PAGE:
Installing Eclipse on Ubuntu

An easy way to install Eclipse on Ubuntu is through the Ubuntu repositories. This can be done by opening up the “Ubuntu Software Center” under Applications. Click on Developer Tools -> IDEs. Then look for Eclipse from the list of IDEs that shows up. If you click on Install, you will be asked to enter your user password then it will automatically install Eclipse for you. It should be pretty straight forward here. After installation is complete, you can start Eclipse in Applications -> Programming -> Eclipse.

Another way is to install it manually by downloading the Eclipse files from You will need to install JRE or JDK first before you can run Eclipse. You can do this by typing this in the terminal.

sudo apt-get install sun-java6-jre

Extract the Eclipse files to the /opt directory so that other users can have access to it.

tar xzf eclipse-SDK-3.5.2-linux-gtk.tar.gz
sudo mv eclipse /opt/eclipse

Then create an eclipse executable in your path.

sudo touch /usr/bin/eclipse
sudo chmod 755 /usr/bin/eclipse
sudo gedit /usr/bin/eclipse

Then type in the followings and save.

#export MOZILLA_FIVE_HOME=”/usr/lib/mozilla/”
export ECLIPSE_HOME=”/opt/eclipse”
$ECLIPSE_HOME/eclipse $*

Then create a gnome menu item.

sudo gedit /usr/share/applications/eclipse.desktop

Enter the following and save.

[Desktop Entry]
Comment=Eclipse IDE

Now you can run Eclipse from Applications -> Programming -> Eclipse. You can also install different Eclipse packages for example the Eclipse + PDT package by using the manual way of installing.


Author: Darren

A 33 year old geek who was brought up in Kota-Kinabalu, Sabah. I graduated with a Degree in Computer Science majoring in Systems and Networking from Universiti Tenaga Nasional, Selangor. I am a CISCO Certified person with CCNA qualification where I am able to install, configure and maintain Cisco and network devices. With my programming skills, I also develop systems and websites for small companies as a freelancer. Things that interest me are computers and its technologies which had been a thing for me for many years now. I am also an open-source enthusiast. I have worked on an open-source project for my FYP that involves Ubuntu, GTK, and Python. I’ve made it through my Degree and I hope that one day I will be able to contribute in some way to the open source community. Other than that, I am a big fan of TV series and movies. I also like reading especially interesting tech blogs on the web.

6 thoughts on “Installing Eclipse on Ubuntu”

  1. Very helpful,
    but in the script:

    #export MOZILLA_FIVE_HOME=”/usr/lib/mozilla/”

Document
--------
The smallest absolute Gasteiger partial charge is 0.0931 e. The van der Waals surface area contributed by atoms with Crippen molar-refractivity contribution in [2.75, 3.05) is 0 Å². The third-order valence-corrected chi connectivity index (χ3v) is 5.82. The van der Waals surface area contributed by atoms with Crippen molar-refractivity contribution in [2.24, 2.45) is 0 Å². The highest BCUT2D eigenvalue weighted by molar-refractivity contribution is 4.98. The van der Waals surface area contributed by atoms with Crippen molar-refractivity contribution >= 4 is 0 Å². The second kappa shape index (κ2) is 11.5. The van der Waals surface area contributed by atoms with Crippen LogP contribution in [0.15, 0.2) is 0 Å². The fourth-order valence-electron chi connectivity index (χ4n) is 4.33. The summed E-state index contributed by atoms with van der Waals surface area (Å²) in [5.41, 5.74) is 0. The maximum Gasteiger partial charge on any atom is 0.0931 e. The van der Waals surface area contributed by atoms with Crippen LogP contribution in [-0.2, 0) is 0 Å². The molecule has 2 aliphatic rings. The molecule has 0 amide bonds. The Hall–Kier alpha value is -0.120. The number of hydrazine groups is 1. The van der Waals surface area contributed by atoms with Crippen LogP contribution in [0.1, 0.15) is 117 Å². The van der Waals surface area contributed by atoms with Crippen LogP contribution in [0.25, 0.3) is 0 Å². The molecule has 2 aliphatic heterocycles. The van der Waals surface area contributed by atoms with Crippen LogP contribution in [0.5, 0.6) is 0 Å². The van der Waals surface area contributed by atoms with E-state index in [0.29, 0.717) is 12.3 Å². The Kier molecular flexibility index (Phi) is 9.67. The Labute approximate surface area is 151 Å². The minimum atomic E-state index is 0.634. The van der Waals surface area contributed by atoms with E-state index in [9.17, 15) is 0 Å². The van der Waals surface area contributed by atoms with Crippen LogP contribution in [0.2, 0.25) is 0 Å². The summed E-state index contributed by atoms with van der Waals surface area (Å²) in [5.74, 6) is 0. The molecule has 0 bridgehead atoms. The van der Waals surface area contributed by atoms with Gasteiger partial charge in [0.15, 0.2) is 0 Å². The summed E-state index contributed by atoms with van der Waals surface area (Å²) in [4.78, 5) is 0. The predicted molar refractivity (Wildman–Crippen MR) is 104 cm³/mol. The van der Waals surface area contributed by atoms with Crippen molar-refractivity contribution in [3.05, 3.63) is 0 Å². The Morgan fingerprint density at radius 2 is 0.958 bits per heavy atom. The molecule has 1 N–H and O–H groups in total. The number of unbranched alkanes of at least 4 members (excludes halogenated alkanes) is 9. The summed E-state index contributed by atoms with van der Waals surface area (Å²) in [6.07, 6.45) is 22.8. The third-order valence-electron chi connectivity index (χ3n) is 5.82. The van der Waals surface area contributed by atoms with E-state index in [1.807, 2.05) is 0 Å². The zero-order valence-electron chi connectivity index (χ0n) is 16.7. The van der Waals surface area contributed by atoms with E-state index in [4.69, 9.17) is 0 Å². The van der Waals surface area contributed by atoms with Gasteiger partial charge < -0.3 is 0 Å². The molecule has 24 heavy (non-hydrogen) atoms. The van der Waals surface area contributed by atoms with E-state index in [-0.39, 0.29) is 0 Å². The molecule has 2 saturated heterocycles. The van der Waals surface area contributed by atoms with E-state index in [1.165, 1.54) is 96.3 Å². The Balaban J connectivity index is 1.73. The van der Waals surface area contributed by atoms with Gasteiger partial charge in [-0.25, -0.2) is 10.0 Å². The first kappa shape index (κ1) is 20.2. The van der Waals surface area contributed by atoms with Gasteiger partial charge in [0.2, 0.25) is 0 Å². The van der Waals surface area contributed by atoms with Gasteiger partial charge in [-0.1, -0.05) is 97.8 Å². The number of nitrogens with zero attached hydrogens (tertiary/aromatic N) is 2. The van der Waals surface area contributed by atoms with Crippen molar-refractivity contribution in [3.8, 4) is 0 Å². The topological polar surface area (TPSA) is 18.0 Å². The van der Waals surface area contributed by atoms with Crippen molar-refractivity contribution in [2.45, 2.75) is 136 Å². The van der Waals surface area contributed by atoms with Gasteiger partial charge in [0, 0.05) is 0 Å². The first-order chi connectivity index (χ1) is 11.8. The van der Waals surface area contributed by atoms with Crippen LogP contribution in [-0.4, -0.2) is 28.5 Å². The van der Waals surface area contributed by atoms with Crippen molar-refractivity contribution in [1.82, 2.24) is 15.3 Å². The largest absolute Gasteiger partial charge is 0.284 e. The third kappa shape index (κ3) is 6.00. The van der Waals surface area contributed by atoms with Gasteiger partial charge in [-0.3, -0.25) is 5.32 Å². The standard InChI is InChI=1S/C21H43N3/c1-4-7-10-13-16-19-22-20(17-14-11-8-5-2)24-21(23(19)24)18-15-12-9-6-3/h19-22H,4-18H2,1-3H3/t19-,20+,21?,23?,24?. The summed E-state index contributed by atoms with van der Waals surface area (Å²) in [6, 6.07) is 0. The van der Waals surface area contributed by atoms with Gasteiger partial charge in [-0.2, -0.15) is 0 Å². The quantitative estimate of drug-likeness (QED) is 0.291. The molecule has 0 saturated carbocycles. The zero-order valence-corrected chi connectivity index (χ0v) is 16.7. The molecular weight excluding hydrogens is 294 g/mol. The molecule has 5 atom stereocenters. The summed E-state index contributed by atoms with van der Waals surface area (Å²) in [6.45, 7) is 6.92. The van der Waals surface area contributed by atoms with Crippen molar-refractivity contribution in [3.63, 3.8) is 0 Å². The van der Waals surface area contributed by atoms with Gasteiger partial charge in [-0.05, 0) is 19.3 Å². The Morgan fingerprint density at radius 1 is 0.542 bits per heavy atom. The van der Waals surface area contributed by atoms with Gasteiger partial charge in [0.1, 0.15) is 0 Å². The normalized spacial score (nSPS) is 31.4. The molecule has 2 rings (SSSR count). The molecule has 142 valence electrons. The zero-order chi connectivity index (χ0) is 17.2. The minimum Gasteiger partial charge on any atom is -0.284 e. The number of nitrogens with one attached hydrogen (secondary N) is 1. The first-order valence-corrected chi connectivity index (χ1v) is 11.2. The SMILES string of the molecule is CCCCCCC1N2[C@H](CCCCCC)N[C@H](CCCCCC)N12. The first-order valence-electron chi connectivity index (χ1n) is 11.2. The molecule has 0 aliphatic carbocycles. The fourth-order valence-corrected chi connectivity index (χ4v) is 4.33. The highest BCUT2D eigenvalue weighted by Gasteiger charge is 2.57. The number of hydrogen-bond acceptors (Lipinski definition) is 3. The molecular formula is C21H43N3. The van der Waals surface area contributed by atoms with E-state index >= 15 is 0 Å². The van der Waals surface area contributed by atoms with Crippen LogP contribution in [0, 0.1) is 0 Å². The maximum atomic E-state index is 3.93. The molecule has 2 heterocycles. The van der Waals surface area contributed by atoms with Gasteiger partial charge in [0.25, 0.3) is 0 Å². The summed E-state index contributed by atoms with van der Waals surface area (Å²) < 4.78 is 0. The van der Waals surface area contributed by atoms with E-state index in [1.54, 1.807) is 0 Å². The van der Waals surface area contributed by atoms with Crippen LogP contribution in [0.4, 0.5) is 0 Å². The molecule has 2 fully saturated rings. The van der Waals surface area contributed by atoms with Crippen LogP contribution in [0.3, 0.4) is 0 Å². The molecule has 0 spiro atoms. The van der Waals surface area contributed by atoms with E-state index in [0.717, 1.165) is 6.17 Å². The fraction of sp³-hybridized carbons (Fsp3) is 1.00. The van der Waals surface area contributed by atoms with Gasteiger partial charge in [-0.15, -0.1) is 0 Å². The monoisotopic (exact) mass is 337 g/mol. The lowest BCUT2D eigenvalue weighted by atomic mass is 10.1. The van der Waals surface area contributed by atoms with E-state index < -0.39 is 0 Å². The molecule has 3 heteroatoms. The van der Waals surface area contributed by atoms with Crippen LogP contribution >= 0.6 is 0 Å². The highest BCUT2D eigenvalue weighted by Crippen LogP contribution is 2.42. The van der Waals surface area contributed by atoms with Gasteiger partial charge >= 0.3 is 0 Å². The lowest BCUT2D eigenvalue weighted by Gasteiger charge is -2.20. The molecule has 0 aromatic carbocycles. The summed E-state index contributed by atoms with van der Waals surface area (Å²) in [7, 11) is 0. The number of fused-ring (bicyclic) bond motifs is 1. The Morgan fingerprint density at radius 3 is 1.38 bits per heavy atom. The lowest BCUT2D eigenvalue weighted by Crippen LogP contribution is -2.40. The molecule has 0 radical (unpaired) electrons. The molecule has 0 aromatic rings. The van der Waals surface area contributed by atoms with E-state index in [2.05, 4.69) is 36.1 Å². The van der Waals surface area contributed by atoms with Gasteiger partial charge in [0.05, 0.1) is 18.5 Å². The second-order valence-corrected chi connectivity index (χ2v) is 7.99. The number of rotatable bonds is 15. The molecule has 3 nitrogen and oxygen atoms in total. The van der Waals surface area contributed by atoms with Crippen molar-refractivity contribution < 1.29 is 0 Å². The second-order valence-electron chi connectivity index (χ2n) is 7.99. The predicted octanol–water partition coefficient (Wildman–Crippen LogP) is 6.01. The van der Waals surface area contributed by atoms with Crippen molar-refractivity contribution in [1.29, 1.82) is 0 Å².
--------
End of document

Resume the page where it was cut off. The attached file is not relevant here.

export ECLIPSE_HOME=”/opt/eclipse”
    $ECLIPSE_HOME/eclipse $*

    I had to remove the quotes for eclipse to start:

    #export MOZILLA_FIVE_HOME=/usr/lib/mozilla/
    export ECLIPSE_HOME=/opt/eclipse
    $ECLIPSE_HOME/eclipse $*

  2. Current thinking in Linux filesystem hierarchy is not to mess with anything in /usr except for /usr/local. The reason for that is the /usr tree is the exclusive domain of the package management system being used.

    You could use /usr/local/bin, which should already be included in the path variable. However, since eclipse in the above example is not installed in /usr/local (which it could be), the script used to run it should similarly not be anywhere in the /usr tree.

    Instead, it is better to create the directory /opt/bin and add that to the path variable in /etc/profile (so that it is system-wide in a multi-user system). By design, /opt should have in it a complete copy like /usr (bin, etc, share, lib, include…etc), and the path variable should already include /opt/bin, but many distros do not do this.

    Sadly, even the official Linux filesystem hierarchy document is internally inconsistent when it comes to /usr/local and /opt. Many system administrators who administer multi-user environments use /usr/local for anything that is compiled locally and then installed, and /opt for anything that is distributed as a pre-compiled binary package.

    For a single-user system, the entire convention can be disregarded and eclipse can be installed in the user’s /home directory. Indeed, the eclipse developers also recommend this option in multi-user environments in certain circumstances.

    But it’s always a good idea to avoid messing with /usr (except /usr/local).

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